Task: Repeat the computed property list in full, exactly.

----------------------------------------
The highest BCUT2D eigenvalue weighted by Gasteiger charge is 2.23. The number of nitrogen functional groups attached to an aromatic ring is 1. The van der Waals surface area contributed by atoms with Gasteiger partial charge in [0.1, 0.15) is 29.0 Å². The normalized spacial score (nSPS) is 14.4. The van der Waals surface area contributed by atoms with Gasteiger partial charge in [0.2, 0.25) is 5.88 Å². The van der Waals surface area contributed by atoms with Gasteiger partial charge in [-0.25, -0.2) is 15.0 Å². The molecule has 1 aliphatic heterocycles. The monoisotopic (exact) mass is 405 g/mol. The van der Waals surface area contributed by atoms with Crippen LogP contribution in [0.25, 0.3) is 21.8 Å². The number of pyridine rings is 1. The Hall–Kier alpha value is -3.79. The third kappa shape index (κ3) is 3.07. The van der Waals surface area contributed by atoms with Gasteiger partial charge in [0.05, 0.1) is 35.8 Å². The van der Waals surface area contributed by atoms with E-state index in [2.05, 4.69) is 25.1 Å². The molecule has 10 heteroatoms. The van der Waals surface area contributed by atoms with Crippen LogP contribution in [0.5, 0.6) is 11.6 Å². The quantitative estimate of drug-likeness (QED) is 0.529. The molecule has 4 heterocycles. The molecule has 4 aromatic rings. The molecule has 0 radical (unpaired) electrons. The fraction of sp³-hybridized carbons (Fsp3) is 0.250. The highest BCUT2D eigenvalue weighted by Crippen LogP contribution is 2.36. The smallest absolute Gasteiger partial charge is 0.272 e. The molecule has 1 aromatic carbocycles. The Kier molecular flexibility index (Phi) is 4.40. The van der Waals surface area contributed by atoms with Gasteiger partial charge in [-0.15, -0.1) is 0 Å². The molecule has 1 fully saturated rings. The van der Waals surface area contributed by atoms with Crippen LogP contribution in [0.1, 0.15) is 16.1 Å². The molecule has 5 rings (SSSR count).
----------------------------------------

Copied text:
The highest BCUT2D eigenvalue weighted by Gasteiger charge is 2.23. The number of nitrogen functional groups attached to an aromatic ring is 1. The van der Waals surface area contributed by atoms with Gasteiger partial charge in [0.1, 0.15) is 29.0 Å². The normalized spacial score (nSPS) is 14.4. The van der Waals surface area contributed by atoms with Gasteiger partial charge in [0.2, 0.25) is 5.88 Å². The van der Waals surface area contributed by atoms with Gasteiger partial charge in [-0.25, -0.2) is 15.0 Å². The molecule has 1 aliphatic heterocycles. The monoisotopic (exact) mass is 405 g/mol. The van der Waals surface area contributed by atoms with Crippen LogP contribution in [0.25, 0.3) is 21.8 Å². The number of pyridine rings is 1. The Hall–Kier alpha value is -3.79. The third kappa shape index (κ3) is 3.07. The van der Waals surface area contributed by atoms with Gasteiger partial charge in [0.05, 0.1) is 35.8 Å². The van der Waals surface area contributed by atoms with E-state index in [2.05, 4.69) is 25.1 Å². The molecule has 10 heteroatoms. The van der Waals surface area contributed by atoms with Crippen LogP contribution in [0.5, 0.6) is 11.6 Å². The quantitative estimate of drug-likeness (QED) is 0.529. The molecule has 4 heterocycles. The molecule has 4 aromatic rings. The molecule has 0 radical (unpaired) electrons. The fraction of sp³-hybridized carbons (Fsp3) is 0.250. The highest BCUT2D eigenvalue weighted by Crippen LogP contribution is 2.36. The smallest absolute Gasteiger partial charge is 0.272 e. The molecule has 1 aromatic carbocycles. The Kier molecular flexibility index (Phi) is 4.40. The van der Waals surface area contributed by atoms with Gasteiger partial charge in [-0.15, -0.1) is 0 Å². The molecule has 1 fully saturated rings. The van der Waals surface area contributed by atoms with Crippen LogP contribution in [0.1, 0.15) is 16.1 Å². The molecule has 5 rings (SSSR count).